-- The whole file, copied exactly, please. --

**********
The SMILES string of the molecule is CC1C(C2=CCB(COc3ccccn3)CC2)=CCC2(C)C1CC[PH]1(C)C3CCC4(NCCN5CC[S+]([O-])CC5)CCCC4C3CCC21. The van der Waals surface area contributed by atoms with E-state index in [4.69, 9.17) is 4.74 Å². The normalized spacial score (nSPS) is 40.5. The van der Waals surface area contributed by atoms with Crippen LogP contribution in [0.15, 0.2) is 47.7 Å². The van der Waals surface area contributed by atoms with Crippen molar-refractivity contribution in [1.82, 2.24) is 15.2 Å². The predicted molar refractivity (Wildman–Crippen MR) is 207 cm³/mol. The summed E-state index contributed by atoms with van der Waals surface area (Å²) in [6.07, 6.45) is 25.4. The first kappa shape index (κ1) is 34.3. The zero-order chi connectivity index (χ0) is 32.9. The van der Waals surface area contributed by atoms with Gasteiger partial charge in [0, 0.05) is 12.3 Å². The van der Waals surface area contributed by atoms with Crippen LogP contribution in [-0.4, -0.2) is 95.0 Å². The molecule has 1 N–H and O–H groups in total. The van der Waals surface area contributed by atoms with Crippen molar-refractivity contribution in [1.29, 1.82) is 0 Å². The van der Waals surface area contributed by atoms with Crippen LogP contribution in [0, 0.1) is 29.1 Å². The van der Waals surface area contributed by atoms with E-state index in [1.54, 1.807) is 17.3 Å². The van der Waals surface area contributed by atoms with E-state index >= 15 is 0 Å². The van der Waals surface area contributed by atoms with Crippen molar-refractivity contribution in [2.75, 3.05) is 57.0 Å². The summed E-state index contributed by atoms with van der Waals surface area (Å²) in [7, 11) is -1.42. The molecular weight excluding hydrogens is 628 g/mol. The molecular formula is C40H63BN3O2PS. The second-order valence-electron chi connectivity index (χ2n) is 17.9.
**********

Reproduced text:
The SMILES string of the molecule is CC1C(C2=CCB(COc3ccccn3)CC2)=CCC2(C)C1CC[PH]1(C)C3CCC4(NCCN5CC[S+]([O-])CC5)CCCC4C3CCC21. The van der Waals surface area contributed by atoms with E-state index in [4.69, 9.17) is 4.74 Å². The normalized spacial score (nSPS) is 40.5. The van der Waals surface area contributed by atoms with Crippen LogP contribution in [0.15, 0.2) is 47.7 Å². The van der Waals surface area contributed by atoms with Crippen molar-refractivity contribution in [1.82, 2.24) is 15.2 Å². The predicted molar refractivity (Wildman–Crippen MR) is 207 cm³/mol. The summed E-state index contributed by atoms with van der Waals surface area (Å²) in [6.07, 6.45) is 25.4. The first kappa shape index (κ1) is 34.3. The zero-order chi connectivity index (χ0) is 32.9. The van der Waals surface area contributed by atoms with Gasteiger partial charge in [0, 0.05) is 12.3 Å². The van der Waals surface area contributed by atoms with Crippen LogP contribution in [-0.4, -0.2) is 95.0 Å². The molecule has 1 N–H and O–H groups in total. The van der Waals surface area contributed by atoms with Crippen molar-refractivity contribution in [1.29, 1.82) is 0 Å². The van der Waals surface area contributed by atoms with Crippen LogP contribution in [0, 0.1) is 29.1 Å². The van der Waals surface area contributed by atoms with E-state index in [1.54, 1.807) is 17.3 Å². The van der Waals surface area contributed by atoms with E-state index >= 15 is 0 Å². The van der Waals surface area contributed by atoms with Crippen molar-refractivity contribution in [2.75, 3.05) is 57.0 Å². The summed E-state index contributed by atoms with van der Waals surface area (Å²) in [7, 11) is -1.42. The molecular weight excluding hydrogens is 628 g/mol. The molecular formula is C40H63BN3O2PS. The second-order valence-electron chi connectivity index (χ2n) is 17.9.